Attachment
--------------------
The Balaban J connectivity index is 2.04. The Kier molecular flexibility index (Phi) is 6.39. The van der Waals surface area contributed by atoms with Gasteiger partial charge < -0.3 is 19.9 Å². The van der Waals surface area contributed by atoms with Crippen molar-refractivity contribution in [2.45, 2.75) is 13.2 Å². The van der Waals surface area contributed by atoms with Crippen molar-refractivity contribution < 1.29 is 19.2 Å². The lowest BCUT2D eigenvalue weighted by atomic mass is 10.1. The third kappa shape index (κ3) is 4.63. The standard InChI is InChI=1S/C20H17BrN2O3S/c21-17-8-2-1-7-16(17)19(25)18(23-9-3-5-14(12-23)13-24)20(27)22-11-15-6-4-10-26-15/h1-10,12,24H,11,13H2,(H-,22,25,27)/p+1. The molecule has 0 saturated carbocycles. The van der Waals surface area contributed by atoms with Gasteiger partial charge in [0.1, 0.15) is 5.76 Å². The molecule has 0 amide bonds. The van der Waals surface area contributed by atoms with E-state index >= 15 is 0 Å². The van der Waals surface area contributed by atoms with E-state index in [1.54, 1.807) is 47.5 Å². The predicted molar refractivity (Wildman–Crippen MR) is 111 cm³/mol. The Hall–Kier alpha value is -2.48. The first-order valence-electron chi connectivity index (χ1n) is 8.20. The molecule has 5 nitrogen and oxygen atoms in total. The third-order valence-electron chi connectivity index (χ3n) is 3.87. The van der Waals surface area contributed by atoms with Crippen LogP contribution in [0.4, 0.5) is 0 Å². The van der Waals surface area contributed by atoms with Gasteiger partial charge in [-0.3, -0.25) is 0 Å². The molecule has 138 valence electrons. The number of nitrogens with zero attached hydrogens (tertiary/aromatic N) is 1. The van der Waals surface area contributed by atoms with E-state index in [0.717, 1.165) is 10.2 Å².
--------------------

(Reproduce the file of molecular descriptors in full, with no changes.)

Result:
The Balaban J connectivity index is 2.04. The Kier molecular flexibility index (Phi) is 6.39. The van der Waals surface area contributed by atoms with Gasteiger partial charge < -0.3 is 19.9 Å². The van der Waals surface area contributed by atoms with Crippen molar-refractivity contribution in [2.45, 2.75) is 13.2 Å². The van der Waals surface area contributed by atoms with Crippen molar-refractivity contribution < 1.29 is 19.2 Å². The lowest BCUT2D eigenvalue weighted by atomic mass is 10.1. The third kappa shape index (κ3) is 4.63. The standard InChI is InChI=1S/C20H17BrN2O3S/c21-17-8-2-1-7-16(17)19(25)18(23-9-3-5-14(12-23)13-24)20(27)22-11-15-6-4-10-26-15/h1-10,12,24H,11,13H2,(H-,22,25,27)/p+1. The molecule has 0 saturated carbocycles. The van der Waals surface area contributed by atoms with Gasteiger partial charge in [0.1, 0.15) is 5.76 Å². The molecule has 0 amide bonds. The van der Waals surface area contributed by atoms with E-state index >= 15 is 0 Å². The van der Waals surface area contributed by atoms with E-state index in [1.54, 1.807) is 47.5 Å². The predicted molar refractivity (Wildman–Crippen MR) is 111 cm³/mol. The Hall–Kier alpha value is -2.48. The first-order valence-electron chi connectivity index (χ1n) is 8.20. The molecule has 5 nitrogen and oxygen atoms in total. The third-order valence-electron chi connectivity index (χ3n) is 3.87. The van der Waals surface area contributed by atoms with Crippen LogP contribution in [0.4, 0.5) is 0 Å². The van der Waals surface area contributed by atoms with Gasteiger partial charge in [-0.3, -0.25) is 0 Å². The molecule has 138 valence electrons. The number of nitrogens with zero attached hydrogens (tertiary/aromatic N) is 1. The van der Waals surface area contributed by atoms with E-state index in [0.717, 1.165) is 10.2 Å².